Which features do you need ?
Apart from automation features or add-on modules, most people will initially only consider the features or functions available as part of the Controller or Throttle. While you initially may only require a few function keys, you may well find that additional function keys are no longer optional but required. Sound decoders for instance are expanding the use of function keys.
If you are using sound F0 to F8 is the minimum for sound control. Most DCC systems have added more function keys to their cabs or throttles. It is best to have F0 thru F12 with sound. Some systems have F0 thru F19 available. Some modelers are intimidated by all the keys on some of the handheld cabs, but once you start operating a DCC system you will find that only a few keys are used for locomotive and accessory control.
Just like the TV remote, you only end up using a few keys. Other features that have become popular are Wireless cabs and throttles that allow you to walk with your train without the bother of plugging in the cord every few feet.
The number of operators that will be using the system and the number of locomotives that will be operating are also important. Knowing this will help to determine the number of cabs or throttles and power boosters needed.
If you have full Automation and Computer control in mind, your choice is really limited (actually a good thing) to a few systems, with my recommendation being a system that is compatible with the NMRA standard and which uses the X-Bus, Cab Bus or LocoNet, anything else will probably have you pulling your hair out.
You probably know that command control systems enable independent operation of locomotives without traditional insulated blocks and multitudes of toggle switches to control power routing. As a result, we can simply enjoy running trains without worrying about properly throwing a block toggle every time a locomotive or caboose enters and/or leaves a section of track. Engine terminal movements are greatly facilitated with the use of command control since locomotives can be closely parked without concern as to where the plastic rail joiners are located.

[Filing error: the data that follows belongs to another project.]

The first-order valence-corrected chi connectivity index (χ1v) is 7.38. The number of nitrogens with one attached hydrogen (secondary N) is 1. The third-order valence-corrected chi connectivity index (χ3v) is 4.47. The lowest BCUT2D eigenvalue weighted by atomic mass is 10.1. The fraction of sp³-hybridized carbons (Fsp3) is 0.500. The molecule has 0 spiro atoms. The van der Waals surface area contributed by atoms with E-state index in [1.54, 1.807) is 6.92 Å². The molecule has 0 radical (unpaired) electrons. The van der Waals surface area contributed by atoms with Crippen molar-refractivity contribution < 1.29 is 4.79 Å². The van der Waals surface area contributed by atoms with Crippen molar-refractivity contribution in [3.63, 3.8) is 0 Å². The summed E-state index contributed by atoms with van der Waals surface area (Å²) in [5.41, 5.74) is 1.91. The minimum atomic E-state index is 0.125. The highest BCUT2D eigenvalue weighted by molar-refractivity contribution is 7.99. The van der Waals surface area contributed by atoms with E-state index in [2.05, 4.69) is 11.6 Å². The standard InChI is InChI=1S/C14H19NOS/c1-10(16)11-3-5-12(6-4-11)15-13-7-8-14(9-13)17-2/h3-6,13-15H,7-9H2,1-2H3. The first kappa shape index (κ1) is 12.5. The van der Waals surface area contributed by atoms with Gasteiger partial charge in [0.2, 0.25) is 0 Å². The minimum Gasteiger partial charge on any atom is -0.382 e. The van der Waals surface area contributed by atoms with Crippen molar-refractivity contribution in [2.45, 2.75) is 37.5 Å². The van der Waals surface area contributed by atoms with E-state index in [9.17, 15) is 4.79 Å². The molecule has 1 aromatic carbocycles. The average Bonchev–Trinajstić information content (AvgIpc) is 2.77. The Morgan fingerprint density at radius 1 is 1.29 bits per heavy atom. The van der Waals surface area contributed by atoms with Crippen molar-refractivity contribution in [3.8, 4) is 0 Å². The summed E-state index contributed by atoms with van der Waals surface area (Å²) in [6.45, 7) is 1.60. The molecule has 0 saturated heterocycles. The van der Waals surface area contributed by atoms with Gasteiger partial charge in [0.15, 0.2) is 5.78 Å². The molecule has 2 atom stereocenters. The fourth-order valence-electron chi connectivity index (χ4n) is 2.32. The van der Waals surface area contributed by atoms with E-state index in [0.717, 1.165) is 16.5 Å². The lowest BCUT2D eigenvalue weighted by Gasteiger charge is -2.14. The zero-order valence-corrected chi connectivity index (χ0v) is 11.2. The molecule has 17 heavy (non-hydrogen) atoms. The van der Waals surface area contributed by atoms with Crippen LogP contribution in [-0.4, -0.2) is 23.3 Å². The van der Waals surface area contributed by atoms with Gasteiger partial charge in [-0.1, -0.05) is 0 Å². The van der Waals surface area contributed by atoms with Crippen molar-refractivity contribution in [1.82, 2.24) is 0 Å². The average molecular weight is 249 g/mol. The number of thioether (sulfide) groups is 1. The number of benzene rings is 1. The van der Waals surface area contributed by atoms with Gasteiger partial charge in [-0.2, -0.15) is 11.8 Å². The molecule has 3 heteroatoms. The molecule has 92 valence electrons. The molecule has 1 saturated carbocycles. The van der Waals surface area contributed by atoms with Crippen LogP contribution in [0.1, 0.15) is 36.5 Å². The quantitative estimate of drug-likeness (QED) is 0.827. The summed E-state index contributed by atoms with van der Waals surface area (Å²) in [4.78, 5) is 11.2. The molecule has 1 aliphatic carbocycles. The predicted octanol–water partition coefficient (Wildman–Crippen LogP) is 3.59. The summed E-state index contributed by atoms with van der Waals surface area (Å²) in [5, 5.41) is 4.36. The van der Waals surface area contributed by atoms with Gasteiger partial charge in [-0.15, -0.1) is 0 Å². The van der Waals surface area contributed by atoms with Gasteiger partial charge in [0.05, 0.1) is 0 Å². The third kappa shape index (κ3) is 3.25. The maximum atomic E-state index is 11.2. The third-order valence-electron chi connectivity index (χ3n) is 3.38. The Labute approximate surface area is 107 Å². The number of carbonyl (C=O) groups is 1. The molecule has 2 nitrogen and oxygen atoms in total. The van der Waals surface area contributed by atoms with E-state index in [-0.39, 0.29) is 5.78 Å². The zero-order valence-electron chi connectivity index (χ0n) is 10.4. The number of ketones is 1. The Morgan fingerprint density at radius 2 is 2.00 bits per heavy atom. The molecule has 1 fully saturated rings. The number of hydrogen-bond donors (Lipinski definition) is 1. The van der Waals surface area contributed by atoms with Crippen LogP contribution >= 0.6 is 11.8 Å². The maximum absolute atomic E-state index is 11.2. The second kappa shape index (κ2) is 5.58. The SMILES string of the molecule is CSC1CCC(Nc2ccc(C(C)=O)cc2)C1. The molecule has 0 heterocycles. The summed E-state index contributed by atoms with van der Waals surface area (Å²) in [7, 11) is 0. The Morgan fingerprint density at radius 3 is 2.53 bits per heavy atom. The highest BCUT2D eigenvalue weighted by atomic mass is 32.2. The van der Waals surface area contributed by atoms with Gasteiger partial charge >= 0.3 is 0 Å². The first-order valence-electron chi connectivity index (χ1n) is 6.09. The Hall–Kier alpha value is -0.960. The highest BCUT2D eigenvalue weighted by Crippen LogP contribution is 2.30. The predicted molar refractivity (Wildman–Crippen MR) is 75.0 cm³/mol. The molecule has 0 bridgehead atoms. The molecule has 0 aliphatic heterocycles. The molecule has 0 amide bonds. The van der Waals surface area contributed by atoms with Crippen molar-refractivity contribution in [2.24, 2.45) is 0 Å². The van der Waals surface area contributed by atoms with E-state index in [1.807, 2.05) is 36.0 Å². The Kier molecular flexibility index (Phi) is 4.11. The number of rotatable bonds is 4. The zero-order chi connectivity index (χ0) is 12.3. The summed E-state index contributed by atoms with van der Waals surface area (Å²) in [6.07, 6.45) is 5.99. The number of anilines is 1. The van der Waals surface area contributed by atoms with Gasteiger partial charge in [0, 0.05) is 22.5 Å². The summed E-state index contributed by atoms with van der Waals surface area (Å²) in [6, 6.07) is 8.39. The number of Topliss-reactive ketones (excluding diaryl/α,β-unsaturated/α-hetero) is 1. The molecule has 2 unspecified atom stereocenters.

Currently, several commercial systems are available utilizing various technologies such as WiFi, radio waves, infrared waves, analog signals, digital signals, and others.
Each Product has its own set of advantages and disadvantages relating to size, cost, sound generation, susceptibility to noise, multiple unit running (MU’ing) ability, sole-source cottage-industry manufacturers, etc.
Although there are clear market leaders, no Single product or approach has yet emerged as a marketplace front-runner with obvious unbeatable advantages over other technologies.
Once you have enjoyed the benefits of DCC there is simply no turning back!
You are again reminded that Manufacturers have varying implementations of the DCC protocol, and once you have implemented a Control/Feedback Bus you will be tied to that technology
(changing pretty much means replacement of the entire DCC system and components – a very costly exercise indeed)
The two most commonly used and most-widely available Bus Technologies used are the X-Bus (XpressNet) from Lenz and the LocoNet Bus by Digitrax. Even though they are the creator of those protocols, licenses have been extended to other brands. A few exceptions to this rule are accessory decoders. These devices have a signal input from the track instead of/or besides the bus input and typically respond to commands sent by a throttle or a computer program and therefore can work with any DCC brand.